Schenectady Mayor Gary McCarthy says the city police department’s Office of Professional Standards and the Schenectady County District Attorney are finalizing their review of a controversial arrest on Monday.
In the meantime, the city police department has released more video of the encounter.
Social media video of the incident on Brandywine Avenue sparked protest Monday after it appeared Officer Brian Pommer placed his knee on 31-year-old Yugeshwar Gaindarpersaud’s neck.
Later, police body camera footage showed Pommer restraining an unarmed Gaindarpersaud in his backyard after a brief foot chase with his knee on Gaindarpersaud’s neck and head. Pommer has since been placed on desk duty. The Democratic mayor has referred to City Police Chief Eric Clifford and Public Safety Commissioner Michael Eidens for potential disciplinary actions.
After a brief struggle entering the vehicle, police vehicle camera footage shows Gainderpersaud slumped over in the back seat with his hands handcuffed behind him. Officer Pommer speaks to Gainderpersaud throughout the ride to the police station.
Gainderpersaud says that he needs to go to the doctor. When Pommer asks why, he says it’s because he “broke his neck.”
When the patrol car arrives at police HQ, Gainderpersaud remains seated in the vehicle. He is slow to answer questions.
Standing by the open vehicle door, Pommer is heard on tape saying to another officer “he’s sleeping.”
Gainderpersaud, who also goes by Chris Persaud, gives officers his name, though he remains still.
Another unidentified officer talks to him.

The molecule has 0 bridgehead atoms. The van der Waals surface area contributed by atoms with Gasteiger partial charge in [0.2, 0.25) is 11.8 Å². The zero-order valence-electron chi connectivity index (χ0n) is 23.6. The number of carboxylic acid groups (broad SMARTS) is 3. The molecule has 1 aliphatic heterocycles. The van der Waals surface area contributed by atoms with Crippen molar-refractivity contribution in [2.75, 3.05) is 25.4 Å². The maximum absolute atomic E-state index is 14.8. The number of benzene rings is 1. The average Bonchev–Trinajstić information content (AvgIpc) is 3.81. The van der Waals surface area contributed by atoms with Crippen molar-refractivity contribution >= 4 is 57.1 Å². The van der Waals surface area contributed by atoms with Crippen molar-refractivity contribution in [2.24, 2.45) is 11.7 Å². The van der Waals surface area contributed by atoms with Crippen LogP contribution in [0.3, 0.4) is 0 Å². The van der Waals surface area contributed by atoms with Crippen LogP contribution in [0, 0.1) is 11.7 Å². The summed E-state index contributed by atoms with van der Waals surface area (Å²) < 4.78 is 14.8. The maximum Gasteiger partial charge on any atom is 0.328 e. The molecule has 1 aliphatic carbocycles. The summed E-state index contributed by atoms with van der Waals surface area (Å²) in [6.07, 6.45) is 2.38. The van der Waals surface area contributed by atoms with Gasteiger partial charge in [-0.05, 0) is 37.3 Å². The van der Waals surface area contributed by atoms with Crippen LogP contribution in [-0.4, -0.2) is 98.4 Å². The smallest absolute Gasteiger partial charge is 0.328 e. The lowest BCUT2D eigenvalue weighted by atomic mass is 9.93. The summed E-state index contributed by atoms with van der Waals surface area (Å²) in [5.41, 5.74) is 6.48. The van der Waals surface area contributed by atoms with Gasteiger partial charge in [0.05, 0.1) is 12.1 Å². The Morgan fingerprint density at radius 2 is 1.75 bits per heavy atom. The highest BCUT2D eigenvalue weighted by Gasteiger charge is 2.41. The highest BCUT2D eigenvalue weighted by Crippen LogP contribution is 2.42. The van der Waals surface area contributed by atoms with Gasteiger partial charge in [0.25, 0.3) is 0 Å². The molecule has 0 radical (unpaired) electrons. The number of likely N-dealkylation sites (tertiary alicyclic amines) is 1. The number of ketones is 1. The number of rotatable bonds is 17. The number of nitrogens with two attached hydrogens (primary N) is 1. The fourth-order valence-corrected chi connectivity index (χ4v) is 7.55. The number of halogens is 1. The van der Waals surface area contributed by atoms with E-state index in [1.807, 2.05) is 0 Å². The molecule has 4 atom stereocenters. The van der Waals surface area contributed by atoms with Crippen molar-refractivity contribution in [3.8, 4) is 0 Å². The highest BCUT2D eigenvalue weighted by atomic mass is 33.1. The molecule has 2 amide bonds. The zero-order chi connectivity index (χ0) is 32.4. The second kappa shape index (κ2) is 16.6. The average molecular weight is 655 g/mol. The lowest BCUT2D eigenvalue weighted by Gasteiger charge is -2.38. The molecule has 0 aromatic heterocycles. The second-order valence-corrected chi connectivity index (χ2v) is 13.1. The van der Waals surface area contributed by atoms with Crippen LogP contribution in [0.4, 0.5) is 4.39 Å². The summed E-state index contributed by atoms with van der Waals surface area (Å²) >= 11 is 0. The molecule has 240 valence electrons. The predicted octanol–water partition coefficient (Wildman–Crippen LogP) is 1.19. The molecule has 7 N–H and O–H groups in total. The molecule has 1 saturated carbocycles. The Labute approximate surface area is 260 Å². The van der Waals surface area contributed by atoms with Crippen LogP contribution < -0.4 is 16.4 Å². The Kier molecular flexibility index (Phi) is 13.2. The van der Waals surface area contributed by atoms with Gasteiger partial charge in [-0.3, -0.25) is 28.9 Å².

“Hey man, you can’t fall asleep. You gotta stay awake.”
“I’m not sleeping, I’m in pain.” answers Gaindarpersaud.
“I’m not sleeping, I’m in pain.”
A paramedic then arrives and places a neck brace on Gaindarpersaud, who stands as he exits the vehicle. Exchanges with the paramedic were muted.
Gaindarpersaud is then put onto a stretcher before the video ends.
Hours after the arrest, Gaindarpersaud told WAMC he blacked out during the encounter and woke up in Ellis Hospital. Police say Gaindarpersaud never lost consciousness.
He showed scrapes on his head and knee, but did not wear a neck brace and walked freely throughout the demonstration.
After conversations between police, city elected leaders, members of the Schenectady NAACP, members of the city’s Civilian Police Review Board, several police policy reforms were announced Thursday, including the banning of knee-to-head holds and restrictions on warrantless arrests.
McCarthy said he and Chief Clifford met with the group Schenectady Clergy Against Hate Friday, which the Democratic mayor framed as the “first in a series of productive conversations to discuss the role of the faith community among wider issues of policing and racial injustice.”
NAACP has scheduled a press conference for Saturday at noon to discuss the events of this week. On Monday, protesters plan to organize outside City Hall.